In 1947, Stoll estimated that over 48 million people in Africa, India, Arabia, the Middle East and parts of Asia were infected with D. medinensis. Later, Davey theorized that perhaps 50 million people in Africa alone harbored the parasite. In the early 1980s, however, the World Health Organization began a program to eradicate dracunculiasis as part of the United Nations International Drinking Water Supply and Sanitation Decade (1981-1990). So successful has this program been that, in February 1996, WHO reported that eradication had been 97% completed. The number of cases worldwide had decreased from an estimated 3.5 million infected individuals in 1986 to about 130,000 by the end of 1995, and the number of endemic villages had decreased from over 23,000 in 1992 to less than 8,000 by the end of 1995. In most remaining endemic areas, the number of infections had fallen to an average of 16 per village. A further reduction in cases worldwide, to 70,000, was reported by WHO in 1998.

In December 1995, an international evaluation of India's National Guinea Worm Eradication Program concluded that transmission of the disease had probably been completely interrupted there, and no further cases were likely to occur. When the program began in 1983, dracunculiasis was endemic in 12,840 villages in 89 districts of India, with about 40,000 infections and 13 million people at risk. By 1995, only 60 cases were recorded in India, from 24 villages in 3 desert districts of Rajasthan. This represents a remarkable reduction of over 99% since 1984 and is a tribute to the tireless work, technology and funds supplied to India and other countries by multiple national and international agencies (including WHO, UNICEF, CDC and the Carter Center's Global 2000 Program) in providing pure uncontaminated drinking water sources, adequate public health education, and chemical vector control to impoverished villagers in endemic areas.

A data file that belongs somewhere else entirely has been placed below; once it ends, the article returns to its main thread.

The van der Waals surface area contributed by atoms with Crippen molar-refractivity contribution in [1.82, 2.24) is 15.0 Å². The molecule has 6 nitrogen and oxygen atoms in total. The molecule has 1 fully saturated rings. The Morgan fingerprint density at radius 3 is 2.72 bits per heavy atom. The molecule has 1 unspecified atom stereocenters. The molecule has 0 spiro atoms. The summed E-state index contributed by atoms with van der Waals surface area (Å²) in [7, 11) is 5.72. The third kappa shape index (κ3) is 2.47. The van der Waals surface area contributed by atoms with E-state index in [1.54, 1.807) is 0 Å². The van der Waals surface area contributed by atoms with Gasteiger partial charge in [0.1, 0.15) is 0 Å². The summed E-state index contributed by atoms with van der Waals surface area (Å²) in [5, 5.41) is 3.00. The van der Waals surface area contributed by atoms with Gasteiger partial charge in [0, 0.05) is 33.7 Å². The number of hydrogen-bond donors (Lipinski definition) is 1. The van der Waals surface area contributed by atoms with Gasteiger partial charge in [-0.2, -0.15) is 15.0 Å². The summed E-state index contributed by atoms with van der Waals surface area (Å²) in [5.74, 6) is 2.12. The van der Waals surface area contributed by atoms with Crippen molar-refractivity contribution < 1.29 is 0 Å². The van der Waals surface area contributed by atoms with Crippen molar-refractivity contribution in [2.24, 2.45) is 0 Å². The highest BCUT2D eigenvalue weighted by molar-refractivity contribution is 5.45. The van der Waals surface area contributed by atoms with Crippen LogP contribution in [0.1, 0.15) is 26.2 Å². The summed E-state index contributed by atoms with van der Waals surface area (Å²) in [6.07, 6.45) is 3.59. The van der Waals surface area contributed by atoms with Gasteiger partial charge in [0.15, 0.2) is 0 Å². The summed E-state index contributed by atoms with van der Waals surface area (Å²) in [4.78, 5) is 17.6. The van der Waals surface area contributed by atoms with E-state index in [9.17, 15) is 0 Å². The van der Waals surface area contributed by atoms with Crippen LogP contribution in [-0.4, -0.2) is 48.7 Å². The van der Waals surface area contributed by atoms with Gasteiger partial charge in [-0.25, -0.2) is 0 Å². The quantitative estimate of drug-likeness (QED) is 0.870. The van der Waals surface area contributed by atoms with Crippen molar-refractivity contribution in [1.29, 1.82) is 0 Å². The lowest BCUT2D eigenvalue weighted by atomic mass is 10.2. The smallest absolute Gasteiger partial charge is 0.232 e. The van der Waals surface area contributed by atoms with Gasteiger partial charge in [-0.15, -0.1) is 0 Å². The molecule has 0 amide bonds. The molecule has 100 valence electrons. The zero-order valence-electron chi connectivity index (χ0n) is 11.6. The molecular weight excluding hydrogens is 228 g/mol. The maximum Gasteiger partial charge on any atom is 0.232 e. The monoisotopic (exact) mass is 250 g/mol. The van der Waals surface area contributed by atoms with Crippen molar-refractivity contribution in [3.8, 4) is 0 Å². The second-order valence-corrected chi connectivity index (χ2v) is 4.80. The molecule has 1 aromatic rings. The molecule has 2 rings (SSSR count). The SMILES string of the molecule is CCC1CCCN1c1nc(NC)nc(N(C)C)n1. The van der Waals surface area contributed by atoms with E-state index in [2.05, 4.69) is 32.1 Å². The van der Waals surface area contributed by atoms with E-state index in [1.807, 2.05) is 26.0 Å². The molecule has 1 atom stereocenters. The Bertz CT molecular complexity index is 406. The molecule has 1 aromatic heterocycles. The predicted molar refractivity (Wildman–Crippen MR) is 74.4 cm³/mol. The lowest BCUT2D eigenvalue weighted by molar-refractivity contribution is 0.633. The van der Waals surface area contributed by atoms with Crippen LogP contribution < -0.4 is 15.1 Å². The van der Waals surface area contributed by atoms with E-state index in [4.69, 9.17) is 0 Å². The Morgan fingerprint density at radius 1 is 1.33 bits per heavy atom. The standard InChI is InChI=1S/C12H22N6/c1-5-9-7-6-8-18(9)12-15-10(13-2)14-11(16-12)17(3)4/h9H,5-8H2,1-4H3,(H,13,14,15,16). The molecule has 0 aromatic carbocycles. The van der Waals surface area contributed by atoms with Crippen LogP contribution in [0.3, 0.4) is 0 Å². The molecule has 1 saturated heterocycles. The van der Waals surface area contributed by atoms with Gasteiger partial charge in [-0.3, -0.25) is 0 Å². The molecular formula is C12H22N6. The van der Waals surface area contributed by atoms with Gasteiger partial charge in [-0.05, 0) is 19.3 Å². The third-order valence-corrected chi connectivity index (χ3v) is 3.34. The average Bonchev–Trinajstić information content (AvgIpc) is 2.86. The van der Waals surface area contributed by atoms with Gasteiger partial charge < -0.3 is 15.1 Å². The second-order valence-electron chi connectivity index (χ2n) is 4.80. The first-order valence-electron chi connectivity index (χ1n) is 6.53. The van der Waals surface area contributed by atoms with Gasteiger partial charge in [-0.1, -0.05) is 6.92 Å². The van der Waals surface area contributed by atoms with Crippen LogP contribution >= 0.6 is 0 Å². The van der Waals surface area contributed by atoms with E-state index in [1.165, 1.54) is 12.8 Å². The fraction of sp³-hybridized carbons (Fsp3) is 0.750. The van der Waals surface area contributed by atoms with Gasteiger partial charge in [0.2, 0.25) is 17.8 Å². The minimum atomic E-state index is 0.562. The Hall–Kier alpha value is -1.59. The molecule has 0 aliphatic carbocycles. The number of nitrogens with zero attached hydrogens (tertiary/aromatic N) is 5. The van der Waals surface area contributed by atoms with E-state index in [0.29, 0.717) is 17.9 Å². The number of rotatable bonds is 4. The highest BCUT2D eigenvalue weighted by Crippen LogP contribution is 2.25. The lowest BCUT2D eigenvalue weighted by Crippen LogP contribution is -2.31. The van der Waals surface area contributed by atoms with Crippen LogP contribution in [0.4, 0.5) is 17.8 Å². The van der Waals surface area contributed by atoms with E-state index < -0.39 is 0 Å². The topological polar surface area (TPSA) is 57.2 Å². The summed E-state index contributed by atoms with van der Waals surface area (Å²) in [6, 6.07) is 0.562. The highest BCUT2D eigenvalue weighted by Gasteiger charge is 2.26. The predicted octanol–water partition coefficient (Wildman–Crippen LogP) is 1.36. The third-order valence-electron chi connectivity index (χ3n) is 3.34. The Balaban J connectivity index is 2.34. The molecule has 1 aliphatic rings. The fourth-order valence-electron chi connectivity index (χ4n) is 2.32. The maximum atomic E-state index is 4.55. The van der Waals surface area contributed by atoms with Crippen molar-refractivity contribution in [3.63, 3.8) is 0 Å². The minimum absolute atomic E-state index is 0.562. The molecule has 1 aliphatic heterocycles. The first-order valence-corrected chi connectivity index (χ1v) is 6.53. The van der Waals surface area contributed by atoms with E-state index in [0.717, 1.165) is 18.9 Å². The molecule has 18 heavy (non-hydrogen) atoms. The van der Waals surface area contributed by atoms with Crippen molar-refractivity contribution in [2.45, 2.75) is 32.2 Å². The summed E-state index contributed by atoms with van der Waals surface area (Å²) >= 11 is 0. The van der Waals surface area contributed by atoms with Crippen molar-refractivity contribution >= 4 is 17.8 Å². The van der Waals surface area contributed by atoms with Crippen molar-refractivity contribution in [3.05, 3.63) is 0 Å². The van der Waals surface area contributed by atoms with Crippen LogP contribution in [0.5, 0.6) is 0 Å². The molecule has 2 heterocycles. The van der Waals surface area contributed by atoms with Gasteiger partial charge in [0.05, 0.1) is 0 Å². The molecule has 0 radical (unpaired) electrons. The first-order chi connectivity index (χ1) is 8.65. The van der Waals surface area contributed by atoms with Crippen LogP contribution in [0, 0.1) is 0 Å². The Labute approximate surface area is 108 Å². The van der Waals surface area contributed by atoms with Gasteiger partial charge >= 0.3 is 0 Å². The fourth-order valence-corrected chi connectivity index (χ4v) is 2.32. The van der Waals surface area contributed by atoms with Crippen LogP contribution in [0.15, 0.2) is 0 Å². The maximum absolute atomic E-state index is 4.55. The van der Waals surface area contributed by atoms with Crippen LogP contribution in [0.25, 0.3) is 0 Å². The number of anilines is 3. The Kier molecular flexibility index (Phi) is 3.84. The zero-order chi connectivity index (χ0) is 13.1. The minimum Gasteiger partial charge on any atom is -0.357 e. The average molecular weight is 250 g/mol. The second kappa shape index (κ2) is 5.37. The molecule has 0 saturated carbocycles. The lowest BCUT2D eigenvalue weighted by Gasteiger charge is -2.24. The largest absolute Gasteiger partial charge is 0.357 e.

Modern piping of pure water from fresh sources or filtration, boiling, or chemical treatment of existing water supplies to kill infected cyclops (the tiny intermediate hosts) markedly reduces exposure to guinea worm infection. Thus, the Centers for Disease Control (CDC) reported that the construction of a piped water facility for a Nigerian town of 30,000 reduced the incidence of guinea worm from over 60% to zero within 2 years.

The year 2000 is the target date for global eradication and at present Pakistan, Iran and many other previously endemic countries have been declared free of transmission. All significant remaining areas of infection are in tropical Africa, where Sudan, reporting 50,000 cases in 1994, presents special problems because of political unrest and strife there. When global elimination is finally achieved, dracunculiasis will be only the second disease eradicated in the history of mankind - - smallpox in 1979 being the other.


Dracunculiasis. Dracunculosis. Dracontiasis. Guinea worm infection or infestation. Medina worm. Serpent worm. Dragon worm. Pharoah worm. Avicenna worm. Sp: Filariosis medinensis. Fr: Filariose de medine ou Guinee. Dracunculose. Ger: Drakunkulose. Erreger der drakontiasis. Medina wurm.


Dracunculiasis is a nematode infection by the guinea worm, Dracunculus medinensis, in the deep connective and subcutaneous tissues and skin of man.